Introduction to Graph Data Structure - The Coding Shala

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Introduction to Graph Data Structure

The graph is one of the most important data structures that solve many real-world problems. A graph is a non-linear data structure. A Graph organizes items in an interconnected network. The following is an example of the graph:
Graph - The Coding Shala
A graph G is an ordered pair of a set V of Vertices and a set E of Edges.
                             G = (V,E).

Ordered pair means: (a,b) not equals to (b,a) if,  a not equals to b.
Unordered pair is: {a,b} = {b,a}

In the graph, edges can be two types: Directed and Undirected edges.
Directed and Undirected Edges - The Coding Shala
So based on the edges type graph can be two types:
  • A directed graph or Digraph
  • An undirected graph
Directed Graph and Undirected Graph - The Coding Shala


In the directed graph there is a direction from one vertex to another. An example of a Directed graph is the Internet(Web). In Web one page contains a link to another page but the reverse is not necessary. 

In the undirected graph, edges are bidirectional.  An example of an undirected graph is a social network like Facebook. 

Weighted and Unweighted Graph

A graph can be weighted or unweighted. Weighted graph means each edge contains some weight(value). In an unweighted graph, edges do not contain any values they all are having the same weight(1).
Weighted Graph and Unweighted Graph - The Coding Shala

Properties of Graph

The following are some properties of a graph:
Self Loop: An edge from a node to itself.
Self loop Graph - The Coding Shala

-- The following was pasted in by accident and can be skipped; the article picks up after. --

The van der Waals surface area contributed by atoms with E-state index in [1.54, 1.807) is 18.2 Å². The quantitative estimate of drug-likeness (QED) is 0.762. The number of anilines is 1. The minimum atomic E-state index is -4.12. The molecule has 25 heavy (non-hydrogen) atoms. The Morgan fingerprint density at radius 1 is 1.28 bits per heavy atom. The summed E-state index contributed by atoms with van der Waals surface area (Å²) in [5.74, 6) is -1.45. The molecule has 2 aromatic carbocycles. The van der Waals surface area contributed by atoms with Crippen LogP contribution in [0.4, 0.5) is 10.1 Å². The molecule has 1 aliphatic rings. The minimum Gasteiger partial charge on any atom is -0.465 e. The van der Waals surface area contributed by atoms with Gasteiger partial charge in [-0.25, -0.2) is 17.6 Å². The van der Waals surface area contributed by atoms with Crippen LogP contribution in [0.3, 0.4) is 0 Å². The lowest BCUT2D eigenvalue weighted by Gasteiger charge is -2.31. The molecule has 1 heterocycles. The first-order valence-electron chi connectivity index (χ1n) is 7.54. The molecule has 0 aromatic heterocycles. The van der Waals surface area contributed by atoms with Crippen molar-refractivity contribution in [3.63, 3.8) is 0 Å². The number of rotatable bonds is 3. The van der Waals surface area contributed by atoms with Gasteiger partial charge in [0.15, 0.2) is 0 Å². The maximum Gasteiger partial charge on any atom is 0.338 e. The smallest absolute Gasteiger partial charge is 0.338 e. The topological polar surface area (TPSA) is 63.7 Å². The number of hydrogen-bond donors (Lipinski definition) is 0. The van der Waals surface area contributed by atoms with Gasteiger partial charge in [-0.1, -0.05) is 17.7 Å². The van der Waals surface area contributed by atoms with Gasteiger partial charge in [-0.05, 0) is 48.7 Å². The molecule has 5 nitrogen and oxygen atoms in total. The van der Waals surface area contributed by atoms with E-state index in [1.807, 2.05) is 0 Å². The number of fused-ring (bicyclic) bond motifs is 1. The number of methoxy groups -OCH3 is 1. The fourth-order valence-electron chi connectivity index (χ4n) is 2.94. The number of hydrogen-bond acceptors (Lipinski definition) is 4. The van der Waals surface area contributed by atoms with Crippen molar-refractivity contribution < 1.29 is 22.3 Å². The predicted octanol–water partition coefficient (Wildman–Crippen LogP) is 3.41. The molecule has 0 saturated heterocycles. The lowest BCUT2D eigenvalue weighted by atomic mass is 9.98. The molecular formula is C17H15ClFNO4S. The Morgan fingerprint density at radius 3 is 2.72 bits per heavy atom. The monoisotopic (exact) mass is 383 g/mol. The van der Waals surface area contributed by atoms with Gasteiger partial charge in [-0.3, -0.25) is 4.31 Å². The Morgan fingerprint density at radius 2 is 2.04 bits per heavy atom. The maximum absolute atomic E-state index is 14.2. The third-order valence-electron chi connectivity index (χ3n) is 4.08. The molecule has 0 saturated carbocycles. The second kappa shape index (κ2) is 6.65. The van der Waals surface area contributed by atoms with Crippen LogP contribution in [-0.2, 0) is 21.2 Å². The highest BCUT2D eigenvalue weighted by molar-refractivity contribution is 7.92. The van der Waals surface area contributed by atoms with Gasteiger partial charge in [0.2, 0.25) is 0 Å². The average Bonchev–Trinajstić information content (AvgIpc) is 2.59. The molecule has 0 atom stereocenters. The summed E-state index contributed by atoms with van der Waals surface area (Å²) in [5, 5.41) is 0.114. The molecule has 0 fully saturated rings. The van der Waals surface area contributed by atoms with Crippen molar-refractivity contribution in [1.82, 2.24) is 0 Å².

Multi-edge: If There is more than one edge between two vertices then its called multi-edges.
Multi Edges Graph - The Coding Shala



If a graph does not contain self-loop and multi-edge called a simple graph.

How to find the number of edges in a simple graph?
In a graph, if the number of vertices is |v| = n
then,  edges are
                0 <= |E| <= n*(n-1) , if graph is directed.
                0 <= |E| <= (n*(n-1))/2  ,if graph is undirected.

Dense Graph: If a graph contains too many edges almost near to the maximum number of edges called a dense graph.

Sparse Graph: If a graph contains few edges almost equal to the number of vertices called sparse graph.

Path: A sequence of vertices where each adjacent pair is connected by an edge is called path is also known as a Walk.
Path in Graph - The Coding Shala

Simple Path: A path in which no vertices and edges are repeated call simple path.

Trail: A Trail is a walk in which no edges are repeated.

Strongly connected graph: In a graph, if there is a path from any vertex to any other vertex then the graph is called a strongly connected graph. If a graph is undirected then we simply called it a connected graph.
Strongly Connected Graph - The Coding Shala

Cyclic or Acyclic Graph: If a graph contains a cycle called Cyclic graph otherwise Acyclic graph.

Graph Coloring: If we assign colors to each node in a graph called graph coloring. A legal coloring is if no adjacent nodes have the same color.

Graph Representations

The most commonly used representation of a graph are:
  • Adjacency Matrix
  • Adjacency List
Let's take an example
Graph Example - The Coding Shala
Adjacency Matrix
We take a 2D array of size V*V, where V is the number of vertices in a graph and array[i][j]=1 indicates that there is an edge. Adjacency Matrix for the above example graph is:
Adjacency Matrix - The Coding Shala

Adjacency List
We used an array of lists. The size of the array is the number of vertices and arr[i] represents the list of vertices adjacent to the ith vertex. The following is the adjacency list representation of the above graph:
Adjacency list Graph - The Coding Shala

Generally, we used the adjacency list for sparse graph and adjacency matrix for dense graphs.

Graph Traversals

There are 2 popular approaches to doing graph traversals is:
  • Depth-First Search(DFS)
  • Breadth-First Search(BFS)
That's it for the introduction of graphs. We will see all the topics in detail in coming posts.



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